Long before the most recent round of cherry-picking intelligence was the cherry picking of political science theories, particularly the “democracy-peace” genre. The theory goes that democracies are the most peace-loving because they haven’t fought among themselves since 1700, and therefore so more democracies must lead to more peace. Around the time of the U.S. invasion of Iraq in 2003, this invention of American political scientists assumed the brave new label of the “reverse domino theory.” A democratic Iraq was supposed to set off a chain reaction transforming an entire region.
In the aftermath of the Iraq debacle, the cherry-picking of intelligence and its consequences are well documented, much of it by insiders. Democracy-peace theory, however, is still well entrenched. It is even effectively used to deflect criticism of the failure to find weapons of mass destruction in Iraq. In the case of Taiwan, America’s obsession with democracy is now fused with a powerful Munich syndrome, which is clearly revealed in Ian Williams’s article “Support Taiwan’s Democracy.”
The Forgotten Side
The cherry-picking of democracy-peace theory completely ignores another side of the discourse. That is, democracies are also prone to make wars. There is no clearly negative correlation between democracy and war; and democracies actually started more wars against non-democracies in history. Indeed, many scholars point out that democracy is as aggressive as any other system. More recently, additional research shows that newly democratized nations, particularly in their first decade, have been more likely to fight wars against both democratic and authoritarian states. In almost all cases, these democratizing states have had to go through a rocky transition period, during which rising nationalistic sentiment swayed their weak institutions and leaders, as was the situation in Nazi Germany after the weak democratic Weimar Republic (1919-1933) and militaristic Japan after the brief Taisho democracy (1912-26). None of these findings showing the aggressiveness of democracies, however, has found its way to U.S. decision makers. Meanwhile, democracy-peace theorists carefully set aside the German and Japanese cases in order to build their “pure” models, thus offering politicians more attractive cherries to pick.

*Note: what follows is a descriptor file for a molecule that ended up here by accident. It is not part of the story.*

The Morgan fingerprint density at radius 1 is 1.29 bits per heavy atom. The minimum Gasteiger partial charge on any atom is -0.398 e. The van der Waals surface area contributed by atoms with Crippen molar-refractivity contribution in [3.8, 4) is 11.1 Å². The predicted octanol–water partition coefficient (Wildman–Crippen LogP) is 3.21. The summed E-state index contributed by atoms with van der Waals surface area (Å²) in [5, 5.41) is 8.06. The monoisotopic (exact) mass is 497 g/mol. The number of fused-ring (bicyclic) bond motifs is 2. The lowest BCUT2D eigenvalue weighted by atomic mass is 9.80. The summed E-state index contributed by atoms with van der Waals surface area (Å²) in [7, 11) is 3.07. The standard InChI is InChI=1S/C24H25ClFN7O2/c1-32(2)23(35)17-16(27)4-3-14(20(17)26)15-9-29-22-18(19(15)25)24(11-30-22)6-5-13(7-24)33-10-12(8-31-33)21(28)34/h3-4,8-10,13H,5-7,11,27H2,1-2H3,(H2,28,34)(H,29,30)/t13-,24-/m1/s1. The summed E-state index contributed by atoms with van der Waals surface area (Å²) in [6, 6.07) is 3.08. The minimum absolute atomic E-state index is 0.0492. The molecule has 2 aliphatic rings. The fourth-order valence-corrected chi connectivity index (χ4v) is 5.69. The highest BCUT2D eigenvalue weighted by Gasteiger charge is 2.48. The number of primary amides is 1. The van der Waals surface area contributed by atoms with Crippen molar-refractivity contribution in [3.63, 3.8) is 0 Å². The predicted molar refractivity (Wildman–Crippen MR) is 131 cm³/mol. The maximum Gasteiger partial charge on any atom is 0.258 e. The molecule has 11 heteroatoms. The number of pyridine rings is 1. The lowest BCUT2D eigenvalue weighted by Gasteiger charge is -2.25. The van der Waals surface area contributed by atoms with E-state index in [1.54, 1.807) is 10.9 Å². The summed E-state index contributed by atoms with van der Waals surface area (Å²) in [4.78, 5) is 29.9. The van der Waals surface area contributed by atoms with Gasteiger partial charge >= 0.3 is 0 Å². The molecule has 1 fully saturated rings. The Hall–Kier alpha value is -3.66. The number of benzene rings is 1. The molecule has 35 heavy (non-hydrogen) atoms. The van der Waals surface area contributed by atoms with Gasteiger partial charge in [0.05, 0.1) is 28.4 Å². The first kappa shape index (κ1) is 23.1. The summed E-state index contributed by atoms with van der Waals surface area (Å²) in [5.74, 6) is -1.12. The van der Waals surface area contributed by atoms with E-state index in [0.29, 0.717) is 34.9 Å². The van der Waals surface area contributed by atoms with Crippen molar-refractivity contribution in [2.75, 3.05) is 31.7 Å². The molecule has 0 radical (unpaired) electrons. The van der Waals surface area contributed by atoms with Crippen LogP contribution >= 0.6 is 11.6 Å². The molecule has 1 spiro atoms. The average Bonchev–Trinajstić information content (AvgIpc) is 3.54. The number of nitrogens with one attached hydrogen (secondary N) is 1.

The “first-ten-year” profile for young democracies, however, fits Taiwan, particularly as the island grows getting increasingly restless as it approaches some self-imposed psychological red line such as theMarch 2008 presidential election or the Beijing Olympics in August 2008.
History Misused and Misplaced
Williams’s sense of history is also questionable. The Munich analogy is misplaced because China is no Third Reich. Nazis slaughtered Jews. China accepted tens of thousands of Jewish refugees long before America declared war on Germany. Both before and after World War I, Germany challenged the world system then dominated by Western democracies. China fought both World War I and II on the democracies’ side. In the second half of the Cold War, China played a key role in balancing the Soviet power, thus contributing to the end of the bipolar system. Today’s China has largely immersed itself in the existing world system, and perhaps more than any other country, would like to ensure the system’s stability and continuity. Indeed, Beijing has worked hard with Washington and other nations in resolving some major regional and world problems including the Korea and Iran nuclear issues. Pushing the Taiwan button without understanding these broad strokes of history is ignorant and arrogant as well as dangerous.
If anything, it is Taiwan’s domestic situation that resembles the transition of German Weimar Republic to Hitler’s Third Reich. On March 19, 2004, President Chen’s Democratic Progressive Party (DPP) was running a tight race against the opposition Kuomintang. A mysterious “assassination” attempt, which never really endangered Chen and his running mate, earned Chen a few sympathy votes and he won by a slim margin of only 29,000 out of almost 13 million legitimate voters. A week after the election, the official investigation identified one conveniently dead suspect. To many opposition supporters, this was nothing but politically engineered violence similar to the infamous Reichstag Fire on February 27, 1933 set by the Nazis to save Hitler from political defeat. Who knows what Chen will do for cross-Strait relations in the months leading to the 2008 red lines?